Advantages & disadvantages of forming a Limited Liability Company

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If you are thinking about starting a business, then you need to consider forming a limited liability company, otherwise known as an LLC.  Every business I have ever created has been an LLC, and I have been really happy with the results. It’s the best way to protect yourself while giving your company a lot of flexibility.  I use Incfile, which I have found through my own experience to be the best, most affordable solution for new businesses (or any businesses) wanting to get an LLC.  Here’s why:


  1. It protects you from being personally liable: Now, when you start a business, you don’t want to think about a business failing, but it is something you have to think about.  You need to protect yourself personally, in case your business incurs any debts, or has a lawsuit, etc. Starting a business can be scary enough without you having to worry about whether or not you will personally wreck yourself financially.
  2. It’s the best of both worlds: If you’ve thought about filing your company as a corporation, sole proprietorship or a partnership, then why not choose an LLC, which is the best of both worlds?  An LLC, like a sole proprietorship or a partnership, are pass-through entities for federal income tax purposes, which basically means that the entities are not subject to income tax (unlike a corporation) and there’s less paperwork.  On the other hand, LLCs get the limited liability you would get as a corporation, unlike with a partnership or sole proprietorship where if you incur debts, it is the legal responsibility of all partners to pay it off. With an LLC, you yourself are not personally liable.
  3. Flexible Tax Status: By default, an LLC is taxed as a partnership or a sole proprietorship, but your LLC can elect to be taxed as as a C- or S- corporation if you choose.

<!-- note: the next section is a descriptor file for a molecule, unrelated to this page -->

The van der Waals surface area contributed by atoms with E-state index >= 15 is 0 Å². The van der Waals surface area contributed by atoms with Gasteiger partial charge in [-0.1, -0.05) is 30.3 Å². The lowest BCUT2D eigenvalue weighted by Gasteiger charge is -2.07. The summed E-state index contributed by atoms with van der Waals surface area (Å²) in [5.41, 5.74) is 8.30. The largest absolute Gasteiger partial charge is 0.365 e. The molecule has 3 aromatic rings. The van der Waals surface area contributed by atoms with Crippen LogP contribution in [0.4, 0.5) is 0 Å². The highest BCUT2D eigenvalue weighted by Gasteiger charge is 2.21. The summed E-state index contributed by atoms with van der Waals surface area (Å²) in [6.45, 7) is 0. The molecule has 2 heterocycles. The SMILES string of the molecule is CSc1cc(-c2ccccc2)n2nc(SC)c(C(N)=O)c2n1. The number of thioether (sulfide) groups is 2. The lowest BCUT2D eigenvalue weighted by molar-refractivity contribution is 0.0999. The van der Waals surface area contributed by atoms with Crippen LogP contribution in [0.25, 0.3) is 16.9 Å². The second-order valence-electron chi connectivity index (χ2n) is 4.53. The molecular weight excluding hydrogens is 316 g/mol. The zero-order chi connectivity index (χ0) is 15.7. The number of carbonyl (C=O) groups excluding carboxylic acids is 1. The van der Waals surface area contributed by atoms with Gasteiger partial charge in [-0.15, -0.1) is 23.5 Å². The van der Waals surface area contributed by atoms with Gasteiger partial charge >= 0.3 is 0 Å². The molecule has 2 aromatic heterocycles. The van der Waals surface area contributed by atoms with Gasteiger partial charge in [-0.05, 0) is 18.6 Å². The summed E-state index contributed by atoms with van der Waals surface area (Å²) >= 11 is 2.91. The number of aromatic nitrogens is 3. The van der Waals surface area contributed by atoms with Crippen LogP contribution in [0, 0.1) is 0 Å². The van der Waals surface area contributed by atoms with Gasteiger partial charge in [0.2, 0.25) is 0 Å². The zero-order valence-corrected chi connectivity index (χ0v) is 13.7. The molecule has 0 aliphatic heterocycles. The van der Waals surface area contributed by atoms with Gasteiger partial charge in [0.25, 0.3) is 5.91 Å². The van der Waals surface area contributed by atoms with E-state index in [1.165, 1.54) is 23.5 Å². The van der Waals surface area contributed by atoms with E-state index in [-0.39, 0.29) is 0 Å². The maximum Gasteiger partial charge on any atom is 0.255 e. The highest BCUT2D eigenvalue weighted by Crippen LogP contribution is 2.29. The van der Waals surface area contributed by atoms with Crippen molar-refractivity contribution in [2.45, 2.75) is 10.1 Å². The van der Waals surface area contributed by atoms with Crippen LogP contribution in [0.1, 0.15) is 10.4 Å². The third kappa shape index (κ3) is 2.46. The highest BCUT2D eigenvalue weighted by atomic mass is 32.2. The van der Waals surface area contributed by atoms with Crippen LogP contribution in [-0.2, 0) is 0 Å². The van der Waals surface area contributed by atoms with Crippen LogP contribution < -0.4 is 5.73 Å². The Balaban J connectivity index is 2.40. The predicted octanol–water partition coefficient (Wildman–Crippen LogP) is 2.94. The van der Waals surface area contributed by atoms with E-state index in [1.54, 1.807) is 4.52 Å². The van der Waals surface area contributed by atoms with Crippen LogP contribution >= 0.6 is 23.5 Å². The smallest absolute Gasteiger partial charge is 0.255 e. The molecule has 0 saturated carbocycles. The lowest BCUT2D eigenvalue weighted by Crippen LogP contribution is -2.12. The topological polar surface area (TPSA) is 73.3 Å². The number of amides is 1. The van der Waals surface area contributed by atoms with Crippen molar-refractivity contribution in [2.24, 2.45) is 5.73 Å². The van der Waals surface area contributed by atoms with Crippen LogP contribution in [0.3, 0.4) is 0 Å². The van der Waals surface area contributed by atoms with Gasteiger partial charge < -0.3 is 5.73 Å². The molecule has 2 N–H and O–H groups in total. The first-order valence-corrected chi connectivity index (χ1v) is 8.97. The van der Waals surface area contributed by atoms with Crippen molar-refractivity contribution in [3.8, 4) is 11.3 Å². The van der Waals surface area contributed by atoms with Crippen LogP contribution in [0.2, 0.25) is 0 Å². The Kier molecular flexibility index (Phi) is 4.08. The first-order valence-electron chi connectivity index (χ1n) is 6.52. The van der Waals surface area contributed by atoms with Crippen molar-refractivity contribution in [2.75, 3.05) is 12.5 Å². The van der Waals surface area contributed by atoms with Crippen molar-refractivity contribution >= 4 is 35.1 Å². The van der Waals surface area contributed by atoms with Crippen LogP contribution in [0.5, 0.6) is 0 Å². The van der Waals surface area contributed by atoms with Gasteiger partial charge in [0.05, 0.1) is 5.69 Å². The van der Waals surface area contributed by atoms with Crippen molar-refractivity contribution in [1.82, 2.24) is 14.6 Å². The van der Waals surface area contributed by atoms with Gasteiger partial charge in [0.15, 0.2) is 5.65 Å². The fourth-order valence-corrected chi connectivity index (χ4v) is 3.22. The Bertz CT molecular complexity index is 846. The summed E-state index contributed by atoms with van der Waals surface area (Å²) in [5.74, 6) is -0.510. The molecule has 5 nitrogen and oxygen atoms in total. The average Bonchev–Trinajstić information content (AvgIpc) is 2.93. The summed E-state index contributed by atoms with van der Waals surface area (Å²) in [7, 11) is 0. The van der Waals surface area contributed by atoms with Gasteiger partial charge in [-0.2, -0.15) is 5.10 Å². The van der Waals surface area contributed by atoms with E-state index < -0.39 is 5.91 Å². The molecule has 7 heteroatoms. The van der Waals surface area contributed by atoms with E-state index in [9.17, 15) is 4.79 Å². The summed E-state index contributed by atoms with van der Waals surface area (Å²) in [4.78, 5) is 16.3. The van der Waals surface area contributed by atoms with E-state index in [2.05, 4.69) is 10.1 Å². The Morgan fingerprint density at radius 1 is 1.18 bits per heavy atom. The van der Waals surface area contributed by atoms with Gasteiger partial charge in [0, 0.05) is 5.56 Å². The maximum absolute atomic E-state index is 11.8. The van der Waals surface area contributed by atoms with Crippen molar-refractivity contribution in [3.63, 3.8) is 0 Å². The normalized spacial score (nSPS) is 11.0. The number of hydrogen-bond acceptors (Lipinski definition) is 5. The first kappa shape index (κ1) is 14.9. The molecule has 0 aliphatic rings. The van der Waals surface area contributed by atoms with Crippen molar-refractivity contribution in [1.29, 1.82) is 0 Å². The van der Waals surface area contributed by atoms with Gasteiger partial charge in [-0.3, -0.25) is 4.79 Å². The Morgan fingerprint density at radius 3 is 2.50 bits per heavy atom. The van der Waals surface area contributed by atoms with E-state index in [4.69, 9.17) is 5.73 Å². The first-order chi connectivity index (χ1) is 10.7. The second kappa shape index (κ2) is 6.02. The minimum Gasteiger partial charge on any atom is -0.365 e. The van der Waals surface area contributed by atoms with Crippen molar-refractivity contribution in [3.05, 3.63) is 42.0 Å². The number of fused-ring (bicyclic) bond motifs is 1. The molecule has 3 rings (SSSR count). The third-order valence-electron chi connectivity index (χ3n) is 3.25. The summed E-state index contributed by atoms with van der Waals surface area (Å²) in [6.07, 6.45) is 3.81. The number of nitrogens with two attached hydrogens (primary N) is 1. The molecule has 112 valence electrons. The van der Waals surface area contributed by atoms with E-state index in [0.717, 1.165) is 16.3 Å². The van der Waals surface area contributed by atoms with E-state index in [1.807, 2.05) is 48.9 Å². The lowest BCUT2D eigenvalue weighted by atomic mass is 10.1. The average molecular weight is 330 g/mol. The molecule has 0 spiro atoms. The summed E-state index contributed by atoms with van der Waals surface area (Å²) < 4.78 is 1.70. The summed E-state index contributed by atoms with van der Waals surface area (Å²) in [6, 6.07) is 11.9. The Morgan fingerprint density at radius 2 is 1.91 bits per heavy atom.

4. Profit Flexibility: The profits for each LLC member can be weighted differently from the ownership percentage in an LLC, unlike in a corporation.
  5. No Ownership Restrictions: An LLC has no residency or citizenship restrictions, so if you were considering starting a business with someone who was not a US citizen or you are not a US citizen and you want to start a business in the US with US citizens, you can.
  6. It’s more informal than a corporation: Corporations typically by law have to at least 1 meeting a year with directors & shareholders, keep minutes of all meetings & all formal corporate resolutions, adopt bylaws, etc. and while you can do those things as an LLC, you are not required to do so, which once again gives you more flexibility.
  7. You can do it if only you own the business: You might think that if you own the business by yourself, you’ll have to start your business as a sole proprietor, but you can still form an LLC with just one person and protect your personal assets.


  1. The cost: Forming an LLC does cost so that does add on to your startup cost (which you never like to do when you’re starting a business, as you need the money for so many other things) but trust me, it is well worth the price and I’ve found incfile to be the most affordable option that I’ve used to form an LLC.  Still, it’s not free so it’s something you have to consider.
  2. Banking: Another cost from forming an LLC is the cost of a business checking account because, since you need to keep your business separate from your personal finances, you can’t just do business with your own bank account.  Though again, for me, the positives of an LLC outweigh this cost.
  3. LLC Termination: Usually when a member departs an LLC the LLC is terminated & no longer exists (unlike with a corporation), so that is something to think about if you are starting a business with others.
  4. Self Employment Taxes: LLCs are usually subject to self-employment taxes, though if you want to avoid this, you can choose to be taxed like a corporation.  Every business is different, so you might want to consult an accountant to figure out what would be best for you tax wise.